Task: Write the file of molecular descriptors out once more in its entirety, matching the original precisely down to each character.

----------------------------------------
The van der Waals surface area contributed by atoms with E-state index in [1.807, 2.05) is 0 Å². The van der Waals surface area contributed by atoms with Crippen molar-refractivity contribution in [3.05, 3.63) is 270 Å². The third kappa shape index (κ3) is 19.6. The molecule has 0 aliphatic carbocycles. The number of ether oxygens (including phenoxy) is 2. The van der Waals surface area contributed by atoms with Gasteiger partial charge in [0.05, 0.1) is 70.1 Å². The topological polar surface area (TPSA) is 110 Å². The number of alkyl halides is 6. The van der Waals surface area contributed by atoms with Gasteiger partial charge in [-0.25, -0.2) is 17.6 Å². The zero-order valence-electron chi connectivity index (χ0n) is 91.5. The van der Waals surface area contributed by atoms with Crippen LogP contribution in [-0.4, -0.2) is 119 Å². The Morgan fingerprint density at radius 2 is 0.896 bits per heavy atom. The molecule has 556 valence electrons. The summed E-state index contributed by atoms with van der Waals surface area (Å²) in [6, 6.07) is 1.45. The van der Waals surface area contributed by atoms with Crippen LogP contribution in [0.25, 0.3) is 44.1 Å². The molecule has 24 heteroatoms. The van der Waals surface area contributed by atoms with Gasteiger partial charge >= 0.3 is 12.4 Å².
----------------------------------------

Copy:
The van der Waals surface area contributed by atoms with E-state index in [1.807, 2.05) is 0 Å². The van der Waals surface area contributed by atoms with Crippen molar-refractivity contribution in [3.05, 3.63) is 270 Å². The third kappa shape index (κ3) is 19.6. The molecule has 0 aliphatic carbocycles. The number of ether oxygens (including phenoxy) is 2. The van der Waals surface area contributed by atoms with Gasteiger partial charge in [0.05, 0.1) is 70.1 Å². The topological polar surface area (TPSA) is 110 Å². The number of alkyl halides is 6. The van der Waals surface area contributed by atoms with Gasteiger partial charge in [-0.25, -0.2) is 17.6 Å². The zero-order valence-electron chi connectivity index (χ0n) is 91.5. The van der Waals surface area contributed by atoms with Crippen LogP contribution in [-0.4, -0.2) is 119 Å². The Morgan fingerprint density at radius 2 is 0.896 bits per heavy atom. The molecule has 556 valence electrons. The summed E-state index contributed by atoms with van der Waals surface area (Å²) in [6, 6.07) is 1.45. The van der Waals surface area contributed by atoms with Crippen LogP contribution in [0.25, 0.3) is 44.1 Å². The molecule has 24 heteroatoms. The van der Waals surface area contributed by atoms with Gasteiger partial charge >= 0.3 is 12.4 Å².